"Some people are very angry, people are very upset," said Aaron Kemp, a member of the International Association of Machinists and Aerospace Workers Local 2063 and a Galesburg plant worker. "We have a profitable facility. We're making money and it's pretty sad they're willing to sell out American workers just to make more money when you're already making a profit."
All of the questions directed to Mr. Hake at the stockholders meeting involved the plant closing. He said the primary reason for closing the plant was that it was building an old style refrigerator designed in 1994 that needed to be updated for the company to remain competitive. "The way it is put together, it's not as good as more recent designs," he said. He said the company's purchase of Amana gave Maytag access to improved designs.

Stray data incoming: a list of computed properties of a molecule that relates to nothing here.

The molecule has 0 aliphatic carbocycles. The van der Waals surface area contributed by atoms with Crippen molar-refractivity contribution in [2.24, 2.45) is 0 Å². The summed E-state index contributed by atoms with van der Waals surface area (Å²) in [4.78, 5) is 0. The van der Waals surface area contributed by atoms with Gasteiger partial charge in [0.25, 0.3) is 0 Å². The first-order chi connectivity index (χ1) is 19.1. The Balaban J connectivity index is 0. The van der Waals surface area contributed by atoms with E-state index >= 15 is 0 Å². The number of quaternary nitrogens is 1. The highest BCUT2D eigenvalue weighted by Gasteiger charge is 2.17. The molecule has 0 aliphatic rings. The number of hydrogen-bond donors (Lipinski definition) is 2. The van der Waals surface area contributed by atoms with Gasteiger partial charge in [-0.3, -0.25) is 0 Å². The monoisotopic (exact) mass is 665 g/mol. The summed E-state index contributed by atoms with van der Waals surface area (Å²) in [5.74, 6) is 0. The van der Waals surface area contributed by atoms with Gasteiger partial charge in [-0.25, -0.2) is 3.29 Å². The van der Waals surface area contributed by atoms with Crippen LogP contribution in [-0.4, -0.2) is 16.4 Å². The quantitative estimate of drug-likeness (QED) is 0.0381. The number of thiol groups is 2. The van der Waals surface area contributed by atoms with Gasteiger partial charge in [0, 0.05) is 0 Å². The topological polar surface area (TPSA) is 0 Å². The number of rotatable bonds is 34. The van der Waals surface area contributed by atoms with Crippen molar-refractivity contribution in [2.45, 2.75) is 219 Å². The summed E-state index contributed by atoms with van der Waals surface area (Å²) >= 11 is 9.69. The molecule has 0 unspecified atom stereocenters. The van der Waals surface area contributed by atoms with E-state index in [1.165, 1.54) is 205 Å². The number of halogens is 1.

Instead of retooling the Galesburg plant, which he said had quality and safety problems, the company chose to build the new refrigerators in Mexico and at an Amana plant in Iowa. "Galesburg by far rated the lowest on safety," he said. "There were also severe issues with quality and it really was damaging our name." Mr. Hake said he doesn't blame the hourly workers for the plant's failures. "The truth is to fix our refrigeration business, which is the worst business we had, we had to fix it in both redesign and manufacturing," he said.
Mr. Hake told the shareholders 2002 was a "recovery year" in which sales grew slightly but earnings per share increased 66 percent. The company opened 20 new Maytag retail stores and plans to continue to launch new products and improve existing lines in an effort to increase sales. (AP)